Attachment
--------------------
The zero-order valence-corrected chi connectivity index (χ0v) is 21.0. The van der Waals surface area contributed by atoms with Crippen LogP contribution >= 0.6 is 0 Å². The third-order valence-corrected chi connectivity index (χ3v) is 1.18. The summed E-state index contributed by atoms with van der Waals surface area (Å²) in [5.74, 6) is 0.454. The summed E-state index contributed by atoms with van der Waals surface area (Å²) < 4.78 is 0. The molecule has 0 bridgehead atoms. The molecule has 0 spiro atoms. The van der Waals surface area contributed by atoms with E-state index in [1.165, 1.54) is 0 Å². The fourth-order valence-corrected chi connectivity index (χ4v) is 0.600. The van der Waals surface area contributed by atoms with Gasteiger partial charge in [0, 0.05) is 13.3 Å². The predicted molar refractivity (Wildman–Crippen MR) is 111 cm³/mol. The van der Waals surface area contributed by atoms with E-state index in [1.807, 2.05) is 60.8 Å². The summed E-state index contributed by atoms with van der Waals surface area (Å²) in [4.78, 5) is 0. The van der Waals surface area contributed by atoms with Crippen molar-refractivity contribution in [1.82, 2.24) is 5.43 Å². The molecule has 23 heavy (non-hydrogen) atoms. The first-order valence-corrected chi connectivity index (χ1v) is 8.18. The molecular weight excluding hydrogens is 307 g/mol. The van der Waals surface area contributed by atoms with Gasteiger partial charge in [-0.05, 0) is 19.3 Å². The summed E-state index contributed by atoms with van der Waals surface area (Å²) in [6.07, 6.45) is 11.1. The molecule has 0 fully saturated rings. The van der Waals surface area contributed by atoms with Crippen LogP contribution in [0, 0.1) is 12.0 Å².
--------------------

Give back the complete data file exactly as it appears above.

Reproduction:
The zero-order valence-corrected chi connectivity index (χ0v) is 21.0. The van der Waals surface area contributed by atoms with Crippen LogP contribution >= 0.6 is 0 Å². The third-order valence-corrected chi connectivity index (χ3v) is 1.18. The summed E-state index contributed by atoms with van der Waals surface area (Å²) in [5.74, 6) is 0.454. The summed E-state index contributed by atoms with van der Waals surface area (Å²) < 4.78 is 0. The molecule has 0 bridgehead atoms. The molecule has 0 spiro atoms. The van der Waals surface area contributed by atoms with E-state index in [1.165, 1.54) is 0 Å². The fourth-order valence-corrected chi connectivity index (χ4v) is 0.600. The van der Waals surface area contributed by atoms with Gasteiger partial charge in [0, 0.05) is 13.3 Å². The predicted molar refractivity (Wildman–Crippen MR) is 111 cm³/mol. The van der Waals surface area contributed by atoms with E-state index in [1.807, 2.05) is 60.8 Å². The summed E-state index contributed by atoms with van der Waals surface area (Å²) in [4.78, 5) is 0. The van der Waals surface area contributed by atoms with Crippen molar-refractivity contribution in [1.82, 2.24) is 5.43 Å². The molecule has 23 heavy (non-hydrogen) atoms. The first-order valence-corrected chi connectivity index (χ1v) is 8.18. The molecular weight excluding hydrogens is 307 g/mol. The van der Waals surface area contributed by atoms with Gasteiger partial charge in [-0.05, 0) is 19.3 Å². The summed E-state index contributed by atoms with van der Waals surface area (Å²) in [6.07, 6.45) is 11.1. The molecule has 0 fully saturated rings. The van der Waals surface area contributed by atoms with Crippen LogP contribution in [0, 0.1) is 12.0 Å².